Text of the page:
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Dealing with Cyber Threats in a 5G World

Back in early 2020, we were beginning to look seriously at the emergence of 5G technology in the U.S. and around the world. Our piece on ‘5G Highlights as We Enter 2020’ noted that said emergence depended on the availability of networks, and that availability at the time was still evolving, in a sense.

Roughly 18 months on, the 5G technology takeover is in full effect — even if it hasn’t represented the sweeping change some expected. As The Verge’s post on the “fourth industrial revolution” (as some call 5G) put it, 5G technology is “coming along,” but will “materialize more slowly and in less obvious ways” than what many believed or hoped they would see. The networks are here, essentially, but they’re not delivering the society-wide tech evolution they might give birth to in time.

Even now though, in what we might call the early days of the 5G revolution, new cyber threats are emerging. These are vast, new, and complex networks, and maintaining and/or dealing with them requires understanding and vigilance. 5G technology is imperative to consider when assessing mobile device security for your enterprise devices.

So, how should you or your company deal with new cyber threats presented by 5G technology transitions? We have a few pointers to offer on the subject.

Make Use of Experts

One good thing that’s come out of the growing complexity in cybersecurity is expansion of education — and by extension, expertise. Beyond traditional education (essentially the computer science route in colleges), online courses and degrees that specifically delve into cybersecurity have become quite common. According to a look at online bachelor’s degrees in cybersecurity at Maryville University, these educational paths are leading to IT and IT security careers with salaries in the $80k to $105k range as well — which further speaks to why they’re attracting so many people.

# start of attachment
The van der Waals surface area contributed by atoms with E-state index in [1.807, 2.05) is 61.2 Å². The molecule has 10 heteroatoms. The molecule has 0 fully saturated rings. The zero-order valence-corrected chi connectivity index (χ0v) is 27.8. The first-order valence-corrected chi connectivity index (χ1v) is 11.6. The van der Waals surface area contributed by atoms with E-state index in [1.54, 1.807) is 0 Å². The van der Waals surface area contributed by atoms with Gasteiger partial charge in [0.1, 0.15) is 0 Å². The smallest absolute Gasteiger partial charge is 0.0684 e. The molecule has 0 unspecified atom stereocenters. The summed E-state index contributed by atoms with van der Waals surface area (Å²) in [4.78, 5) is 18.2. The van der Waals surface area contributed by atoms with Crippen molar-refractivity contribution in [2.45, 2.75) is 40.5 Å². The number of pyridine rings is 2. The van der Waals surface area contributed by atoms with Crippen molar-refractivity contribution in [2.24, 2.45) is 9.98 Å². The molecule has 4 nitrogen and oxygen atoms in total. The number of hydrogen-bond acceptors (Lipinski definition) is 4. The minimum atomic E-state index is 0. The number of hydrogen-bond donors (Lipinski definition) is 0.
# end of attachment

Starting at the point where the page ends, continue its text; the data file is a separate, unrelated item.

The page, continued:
The result of all this is good news for any individual or company looking to navigate the 5G technology transition. Basically, it means that there are more people than ever on the job market who are specifically educated in the latest in cybersecurity. These people are equipped to handle modern challenges and should be valued for both general insight and hands-on work combatting new threats.

In addition to individual experts, companies like OVATION Wireless Management have years of expertise in the mobility industry and are leading the front lines of mobile device management and security. Contact OVATION to discuss how they can supplement your team with mobility experts to define, implement and manage your mobility program.  Since 2002, OVATION has been supporting enterprises globally with a comprehensive suite of Managed Mobility Services.

Give Criminals Credit

This may sound like a strange tip. One mistake that’s sometimes made in the realm of cybersecurity, however, is the assumption that technology is outpacing crime. What this means in theory is that some might imagine the transition to 5G technology as a form of security in and of itself — advancing networks to a point that cybercriminals are unfamiliar with or unprepared for. While there would seem to be a sort of fundamental logic to this however, things rarely if ever work out this way. History has consistently shown that cybercriminals adapt quickly to new challenges, and, if anything, tend to outpace our protections. For this reason, it’s important to give them credit in the sense that you should always assume the risk they pose is present.

Cover More Space

This is a broad suggestion, but it has to do with the fact that the main new cyber threat in a 5G world is simply the size of the idea. 5G networks will be widely distributed, will use new APIs, and will be connected to an ever-expanding world of IoT hardware. Each of these points could support its own essay, but the bottom line is that there are more points of attack within a 5G network than we’re used to. For this simple reason, security efforts must be designed to cover more space and handle more types of threats to mobile device security.

See the Big Picture

While this idea is less urgent, it’s also wise for anyone confronting 5G cybersecurity to keep an open mind with regard to the future. We alluded already to the idea that 5G technology is still likely in its infancy, and some of the visions for what’s ahead are still fairly astounding.

Not long ago, assessments from educators at Coventry University suggested that the “wireless electricity” of Nikola Tesla’s dreams may in fact prove to be what 5G technology is inching us closer to. That’s only one example, but it speaks to the potential aftermath of a “fourth industrial revolution,” and how much it could change our reality. From a cybersecurity perspective, this sort of thing is hard to prepare for precisely. But it is still wise to remain as open and adaptable as possible.

All things considered, it’s a very complex topic. Any individual or business confronting 5G technology will have to handle a number of specific concerns and new security efforts. Nevertheless, the tips and ideas above should provide a broad sense of how to approach the emerging cyber threats of the 5G world.

exclusively written for By Riley Gardner